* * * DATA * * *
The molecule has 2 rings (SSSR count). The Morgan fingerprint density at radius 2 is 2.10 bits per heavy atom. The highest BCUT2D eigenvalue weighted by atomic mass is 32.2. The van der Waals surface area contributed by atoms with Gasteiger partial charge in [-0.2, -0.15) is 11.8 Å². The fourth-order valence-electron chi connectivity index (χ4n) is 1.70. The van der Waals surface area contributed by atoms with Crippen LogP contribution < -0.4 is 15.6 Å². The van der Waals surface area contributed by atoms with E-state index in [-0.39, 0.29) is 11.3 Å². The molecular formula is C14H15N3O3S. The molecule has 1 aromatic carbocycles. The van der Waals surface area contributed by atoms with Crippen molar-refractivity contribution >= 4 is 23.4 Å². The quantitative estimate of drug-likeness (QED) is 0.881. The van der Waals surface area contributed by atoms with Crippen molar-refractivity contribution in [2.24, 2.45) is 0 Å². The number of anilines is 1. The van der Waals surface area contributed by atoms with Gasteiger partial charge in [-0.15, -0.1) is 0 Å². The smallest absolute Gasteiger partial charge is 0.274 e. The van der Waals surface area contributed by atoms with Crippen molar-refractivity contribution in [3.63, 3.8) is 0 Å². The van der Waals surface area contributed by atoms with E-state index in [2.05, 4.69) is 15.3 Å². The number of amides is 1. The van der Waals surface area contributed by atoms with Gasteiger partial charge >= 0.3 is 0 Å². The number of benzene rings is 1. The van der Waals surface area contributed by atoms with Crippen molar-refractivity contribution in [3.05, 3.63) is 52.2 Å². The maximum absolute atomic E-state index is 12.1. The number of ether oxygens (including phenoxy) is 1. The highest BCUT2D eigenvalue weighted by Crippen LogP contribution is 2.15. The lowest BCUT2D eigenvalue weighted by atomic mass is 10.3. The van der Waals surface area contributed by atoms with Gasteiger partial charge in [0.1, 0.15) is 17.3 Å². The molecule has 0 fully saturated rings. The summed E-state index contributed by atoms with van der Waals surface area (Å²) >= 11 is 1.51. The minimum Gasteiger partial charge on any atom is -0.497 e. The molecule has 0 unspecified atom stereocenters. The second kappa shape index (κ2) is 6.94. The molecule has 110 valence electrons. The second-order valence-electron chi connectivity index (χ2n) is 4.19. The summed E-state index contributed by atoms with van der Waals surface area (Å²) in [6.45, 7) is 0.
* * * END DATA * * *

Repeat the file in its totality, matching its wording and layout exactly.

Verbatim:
The molecule has 2 rings (SSSR count). The Morgan fingerprint density at radius 2 is 2.10 bits per heavy atom. The highest BCUT2D eigenvalue weighted by atomic mass is 32.2. The van der Waals surface area contributed by atoms with Gasteiger partial charge in [-0.2, -0.15) is 11.8 Å². The fourth-order valence-electron chi connectivity index (χ4n) is 1.70. The van der Waals surface area contributed by atoms with Crippen LogP contribution < -0.4 is 15.6 Å². The van der Waals surface area contributed by atoms with E-state index in [-0.39, 0.29) is 11.3 Å². The molecular formula is C14H15N3O3S. The molecule has 1 aromatic carbocycles. The van der Waals surface area contributed by atoms with Crippen molar-refractivity contribution >= 4 is 23.4 Å². The quantitative estimate of drug-likeness (QED) is 0.881. The van der Waals surface area contributed by atoms with Crippen molar-refractivity contribution in [2.24, 2.45) is 0 Å². The number of anilines is 1. The van der Waals surface area contributed by atoms with Gasteiger partial charge in [-0.15, -0.1) is 0 Å². The smallest absolute Gasteiger partial charge is 0.274 e. The van der Waals surface area contributed by atoms with Crippen molar-refractivity contribution in [3.63, 3.8) is 0 Å². The van der Waals surface area contributed by atoms with E-state index in [2.05, 4.69) is 15.3 Å². The number of amides is 1. The van der Waals surface area contributed by atoms with Gasteiger partial charge >= 0.3 is 0 Å². The number of benzene rings is 1. The van der Waals surface area contributed by atoms with Crippen molar-refractivity contribution in [3.05, 3.63) is 52.2 Å². The maximum absolute atomic E-state index is 12.1. The number of ether oxygens (including phenoxy) is 1. The highest BCUT2D eigenvalue weighted by Crippen LogP contribution is 2.15. The lowest BCUT2D eigenvalue weighted by atomic mass is 10.3. The van der Waals surface area contributed by atoms with Gasteiger partial charge in [0.1, 0.15) is 17.3 Å². The molecule has 0 fully saturated rings. The summed E-state index contributed by atoms with van der Waals surface area (Å²) >= 11 is 1.51. The minimum Gasteiger partial charge on any atom is -0.497 e. The molecule has 0 unspecified atom stereocenters. The second kappa shape index (κ2) is 6.94. The molecule has 110 valence electrons. The second-order valence-electron chi connectivity index (χ2n) is 4.19. The summed E-state index contributed by atoms with van der Waals surface area (Å²) in [6.45, 7) is 0.